I decided to delve further into the story. First, let's take a look at the reverse of the postcard to see what can be learned:

A canceled postage stamp would have been helpful in dating the postcard, but the pre-printed information on the reverse can still be helpful. According to numerous real photo postcard dating guides on the Web (for example, check out this one at, a "PLACE STAMP HERE" stamp box surrounded by the letters "AZO" featuring two triangles pointing up and two pointing down has a date range of 1918 to 1930.

Now let's take another look at the front of the card. The sign below Ruth's hand clearly says "HOT SPRINGS" and, below that, while difficult to discern, are the words "WATER WAGON." In the upper left-hand corner of the picture, the letters "OME" are visible on what appears to be the corner of a faux log cabin. Given this information, it seems safe to say that the picture was taken in Hot Springs, Arkansas.

The lot description notes that Boston "went to Hot Springs for spring training in Ruth's early years." Indeed, during Ruth's tenure with the club (1914-1919), the Red Sox trained at Hot Springs in each season except for 1919, when they trained in Tampa, Florida. Thus, it would seem likely that the postcard dates from 1918, as the lot description suggests. However, another possibility is that the photo was taken the following decade, while Ruth was with the Yankees. As noted in "A Majestic Mystery," Ruth (and some other Yankees) often participated in pre-spring training workouts at Hot Springs in the early 1920s.

The lot description also notes that Ruth is shown with "two attractive young ladies." And goes on to note that one of these two "operated a 'house of ill-repute' in Hot Springs, Arkansas in the late 'teens and early 1920s." The clear implication is that the photo is somehow related to this "house of ill-repute," but this seems quite unlikely.

First, beginning in 1917, the Red Sox not only allowed players' wives to come to spring training, but they actually encouraged the practice. According to a note in the February 17, 1917, issue of Sporting Life, "President Frazee, of the Red Sox, is adopting a new plan to get his players in line. He will invite the wives of all players to Hot Springs as his guests, providing hubby signs a contract at once."

Second, though I cannot state it as a certainty, the woman just to the right of Ruth appears to be none other than Ruth's wife, Helen. Here's a photo of Ruth with Helen for comparison:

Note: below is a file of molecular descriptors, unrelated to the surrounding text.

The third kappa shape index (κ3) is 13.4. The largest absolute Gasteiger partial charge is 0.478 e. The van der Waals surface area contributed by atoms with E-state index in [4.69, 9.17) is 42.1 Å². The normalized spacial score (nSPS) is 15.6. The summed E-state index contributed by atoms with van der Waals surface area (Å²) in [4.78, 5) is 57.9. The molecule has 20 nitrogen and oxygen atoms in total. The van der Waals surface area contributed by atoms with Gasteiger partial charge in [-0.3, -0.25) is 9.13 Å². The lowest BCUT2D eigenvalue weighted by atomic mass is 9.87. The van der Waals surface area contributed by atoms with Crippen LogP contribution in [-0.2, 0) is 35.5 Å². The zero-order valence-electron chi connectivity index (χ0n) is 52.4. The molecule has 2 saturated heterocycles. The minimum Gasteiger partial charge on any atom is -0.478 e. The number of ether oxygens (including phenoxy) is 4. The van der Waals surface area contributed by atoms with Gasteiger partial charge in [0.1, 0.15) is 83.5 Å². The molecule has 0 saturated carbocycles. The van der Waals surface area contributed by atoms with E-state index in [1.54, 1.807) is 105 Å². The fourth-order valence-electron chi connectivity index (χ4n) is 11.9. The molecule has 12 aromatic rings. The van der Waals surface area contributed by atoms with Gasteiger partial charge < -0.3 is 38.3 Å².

Where in Hot Springs was this "Water Wagon" photo taken? Given that the scenery in the picture appears to be created as a "photo op," I figured that other people may have had there photograph taken at the same spot. Indeed, that appears to be the case.

Research on the Web has revealed that there were other incarnations of the "water wagon." Here's one:

... and another:

Harvard Art Museums

And here's a picture that shows the same building as seen in the Ruth photograph:


We now can see that the "OME" in the Ruth version of the "photo op" is the far right portion of "OUR SUMMER HOME" as seen in the above picture.

And here's a photograph of the same scene that features one James Hackett (far left), a mobster who had twice been kidnapped by the College Kidnappers:

Blue Island Bang-Up

Each of these photographs was taken at Happy Hollow, also known as McLeod’s Amusement Park, located in Hot Springs, the spring training home to numerous big league clubs over the years, not just the Red Sox. No doubt Ruth was one of many ball players who eventually made their way to this local attraction ... one that certainly had nothing to do with a "house of ill-repute."

In fact, here's another shot taken at Happy Hollow years earlier, showing three Red Sox players on horseback. Left to right: Jack Thoney, Bill Carrigan and Pat Donahue.

Happy Hollow in Hot Springs

In summary, the real photo postcard of Ruth was taken at Happy Hollow in Hot Springs, most likely in 1918 with his wife Helen.